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Urban-Rural Foodlinks
Research and networking in the West Midlands.
Participants were Tof Ojul Islam (Black Environment Network), Anand Birju (Hindu Council), Teresa Haddon (Birmingham Foodlinks,(Paul Benham (organic farmer and project director), Chris Stockdale (Biodynamic farmer and coordinator for Herefordshire Organic Producers group), Elaine Brook (Gaia Partnership) Emma Hockridge (MSc Advocacy, Holme Lacy College).

The discussion explored a list of foods in demand among the ethnic communities in Birmingham and the potential possibilities for being able to grow them in suitable quantities in the soils and climate of Herefordshire.
discussion group
Executive Summary
The agricultural industry has taken a significant economic down turn in recent years. The government is encouraging farmers to reconnect with consumers and markets, and to be environmentally, socially and economically sustainable. One way in which farmers are attempting to revive their industry is through the promotion of ‘local food’, which markets food directly from farmer to consumers without transporting it over large distances. Local food in the UK is currently often the preserve of the white middle class, but the benefits, such as access to fresh vegetables, and the health-giving properties they provide, should be available to all sectors of society. One of the aims of this scheme is to attempt to provide such benefits to a wider variety of people.

Vegetables used by Asian communities are currently imported from a wide range of countries. Such importation is damaging to the environment, and vegetables are often a number of days old before they reach their destination, causing a subsequent decline in nutritional value.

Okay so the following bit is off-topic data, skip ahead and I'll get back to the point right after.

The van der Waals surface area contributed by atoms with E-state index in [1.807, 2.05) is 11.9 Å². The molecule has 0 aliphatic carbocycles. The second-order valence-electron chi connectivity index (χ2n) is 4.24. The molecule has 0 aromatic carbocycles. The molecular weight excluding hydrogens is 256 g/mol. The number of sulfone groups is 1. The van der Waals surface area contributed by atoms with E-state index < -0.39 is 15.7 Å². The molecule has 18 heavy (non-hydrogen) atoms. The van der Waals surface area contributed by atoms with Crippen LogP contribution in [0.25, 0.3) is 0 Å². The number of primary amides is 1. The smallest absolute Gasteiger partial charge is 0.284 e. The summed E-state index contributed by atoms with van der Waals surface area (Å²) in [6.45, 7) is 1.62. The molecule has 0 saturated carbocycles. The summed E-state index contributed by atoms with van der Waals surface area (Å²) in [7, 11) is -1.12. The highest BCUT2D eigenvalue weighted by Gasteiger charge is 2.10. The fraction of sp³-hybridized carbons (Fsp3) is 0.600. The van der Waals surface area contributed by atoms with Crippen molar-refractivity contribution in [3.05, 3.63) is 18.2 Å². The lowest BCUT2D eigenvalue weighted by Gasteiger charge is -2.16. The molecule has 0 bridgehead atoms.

Many such vegetables are successfully grown in allotments and gardens in this country. The knowledge of those who grow these crops could be utilised by farmers who are searching for new enterprises, and Asian people could benefit by being given an opportunity to grow such crops on a larger, field scale. School and community groups could visit farms to learn about healthy eating, and the origin of their food, whilst enjoying the recreational benefits that the countryside can provide. Research has shown that many Asian people feel unease when visiting the countryside, therefore such a scheme may present an opportunity to overcome such discomfort.

Growing Asian vegetables within an organised scheme may offer an opportunity to practise sustainable growing techniques, and to develop ‘best practise’ for the horticulture industry. Vegetables which are produced using sustainable methods such as organic growing are often more expensive than those which are conventionally grown, when they are bought in retail outlets such as Supermarkets. The creation of more direct supply chains between the farmer and consumer allows prices to remain lower, rendering the vegetables more accessible to all sectors of the population.

A number of direct marketing techniques are now available to farmers. These include Farmers Markets, Community Supported Agriculture (CSA) schemes, and vegetable ‘box’ schemes.

Most Asian vegetables are currently sold at markets, and shops owned by members of the Asian community. These outlets have the potential to be another important supply route for British grown vegetables if a reliable supply of crops can be produced at a competitive price. A producer co-operative, or similar scheme may provide the scope to achieve such goals.

Many organisations have shown a strong interest in developing a scheme to achieve these aims, and the framework has been put in place for this idea to be developed into a working initiative.

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